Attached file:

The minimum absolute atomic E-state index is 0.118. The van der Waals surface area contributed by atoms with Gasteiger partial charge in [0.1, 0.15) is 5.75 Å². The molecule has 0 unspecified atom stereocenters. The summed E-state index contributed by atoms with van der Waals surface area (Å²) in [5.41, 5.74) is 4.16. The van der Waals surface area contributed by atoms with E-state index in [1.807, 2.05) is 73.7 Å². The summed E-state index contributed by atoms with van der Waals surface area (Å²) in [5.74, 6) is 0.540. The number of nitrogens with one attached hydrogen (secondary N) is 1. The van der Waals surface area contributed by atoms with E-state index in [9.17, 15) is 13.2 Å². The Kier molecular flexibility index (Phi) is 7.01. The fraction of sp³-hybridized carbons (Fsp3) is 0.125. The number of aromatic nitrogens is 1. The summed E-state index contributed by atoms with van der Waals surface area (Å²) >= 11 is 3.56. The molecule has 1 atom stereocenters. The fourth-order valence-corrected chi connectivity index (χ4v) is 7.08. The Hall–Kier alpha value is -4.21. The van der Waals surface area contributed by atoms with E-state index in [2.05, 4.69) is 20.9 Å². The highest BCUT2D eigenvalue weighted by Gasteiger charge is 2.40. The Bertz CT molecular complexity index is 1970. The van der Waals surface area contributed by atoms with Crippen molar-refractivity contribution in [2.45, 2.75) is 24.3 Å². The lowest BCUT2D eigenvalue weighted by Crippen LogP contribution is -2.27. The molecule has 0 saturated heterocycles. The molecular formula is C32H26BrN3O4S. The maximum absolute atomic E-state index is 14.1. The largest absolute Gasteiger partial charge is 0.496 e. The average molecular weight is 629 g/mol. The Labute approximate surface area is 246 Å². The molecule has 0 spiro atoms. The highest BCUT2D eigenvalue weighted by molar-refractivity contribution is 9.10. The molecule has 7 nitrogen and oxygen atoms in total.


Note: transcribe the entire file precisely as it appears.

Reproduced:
The minimum absolute atomic E-state index is 0.118. The van der Waals surface area contributed by atoms with Gasteiger partial charge in [0.1, 0.15) is 5.75 Å². The molecule has 0 unspecified atom stereocenters. The summed E-state index contributed by atoms with van der Waals surface area (Å²) in [5.41, 5.74) is 4.16. The van der Waals surface area contributed by atoms with E-state index in [1.807, 2.05) is 73.7 Å². The summed E-state index contributed by atoms with van der Waals surface area (Å²) in [5.74, 6) is 0.540. The number of nitrogens with one attached hydrogen (secondary N) is 1. The van der Waals surface area contributed by atoms with E-state index in [9.17, 15) is 13.2 Å². The Kier molecular flexibility index (Phi) is 7.01. The fraction of sp³-hybridized carbons (Fsp3) is 0.125. The number of aromatic nitrogens is 1. The summed E-state index contributed by atoms with van der Waals surface area (Å²) >= 11 is 3.56. The molecule has 1 atom stereocenters. The fourth-order valence-corrected chi connectivity index (χ4v) is 7.08. The Hall–Kier alpha value is -4.21. The van der Waals surface area contributed by atoms with E-state index in [2.05, 4.69) is 20.9 Å². The highest BCUT2D eigenvalue weighted by Gasteiger charge is 2.40. The Bertz CT molecular complexity index is 1970. The van der Waals surface area contributed by atoms with Crippen molar-refractivity contribution in [2.45, 2.75) is 24.3 Å². The lowest BCUT2D eigenvalue weighted by Crippen LogP contribution is -2.27. The molecule has 0 saturated heterocycles. The molecular formula is C32H26BrN3O4S. The maximum absolute atomic E-state index is 14.1. The largest absolute Gasteiger partial charge is 0.496 e. The average molecular weight is 629 g/mol. The Labute approximate surface area is 246 Å². The molecule has 0 spiro atoms. The highest BCUT2D eigenvalue weighted by molar-refractivity contribution is 9.10. The molecule has 7 nitrogen and oxygen atoms in total.